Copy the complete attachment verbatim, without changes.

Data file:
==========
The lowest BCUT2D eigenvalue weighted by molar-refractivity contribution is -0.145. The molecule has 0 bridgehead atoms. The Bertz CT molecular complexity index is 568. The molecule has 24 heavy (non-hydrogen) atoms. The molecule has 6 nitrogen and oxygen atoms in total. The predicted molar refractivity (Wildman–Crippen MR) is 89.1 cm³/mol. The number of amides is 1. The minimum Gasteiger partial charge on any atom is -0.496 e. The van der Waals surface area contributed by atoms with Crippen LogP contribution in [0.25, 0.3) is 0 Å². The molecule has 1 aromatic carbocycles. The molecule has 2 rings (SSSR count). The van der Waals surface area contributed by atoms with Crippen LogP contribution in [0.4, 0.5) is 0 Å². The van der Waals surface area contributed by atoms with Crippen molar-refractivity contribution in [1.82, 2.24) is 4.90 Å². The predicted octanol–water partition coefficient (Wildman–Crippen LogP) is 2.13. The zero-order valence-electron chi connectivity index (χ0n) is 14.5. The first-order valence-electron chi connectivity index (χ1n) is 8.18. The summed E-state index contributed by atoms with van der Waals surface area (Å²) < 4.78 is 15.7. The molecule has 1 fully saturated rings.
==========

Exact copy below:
The lowest BCUT2D eigenvalue weighted by molar-refractivity contribution is -0.145. The molecule has 0 bridgehead atoms. The Bertz CT molecular complexity index is 568. The molecule has 24 heavy (non-hydrogen) atoms. The molecule has 6 nitrogen and oxygen atoms in total. The predicted molar refractivity (Wildman–Crippen MR) is 89.1 cm³/mol. The number of amides is 1. The minimum Gasteiger partial charge on any atom is -0.496 e. The van der Waals surface area contributed by atoms with Crippen LogP contribution in [0.25, 0.3) is 0 Å². The molecule has 1 aromatic carbocycles. The molecule has 2 rings (SSSR count). The van der Waals surface area contributed by atoms with Crippen LogP contribution in [0.4, 0.5) is 0 Å². The van der Waals surface area contributed by atoms with Crippen molar-refractivity contribution in [1.82, 2.24) is 4.90 Å². The predicted octanol–water partition coefficient (Wildman–Crippen LogP) is 2.13. The zero-order valence-electron chi connectivity index (χ0n) is 14.5. The first-order valence-electron chi connectivity index (χ1n) is 8.18. The summed E-state index contributed by atoms with van der Waals surface area (Å²) < 4.78 is 15.7. The molecule has 1 fully saturated rings.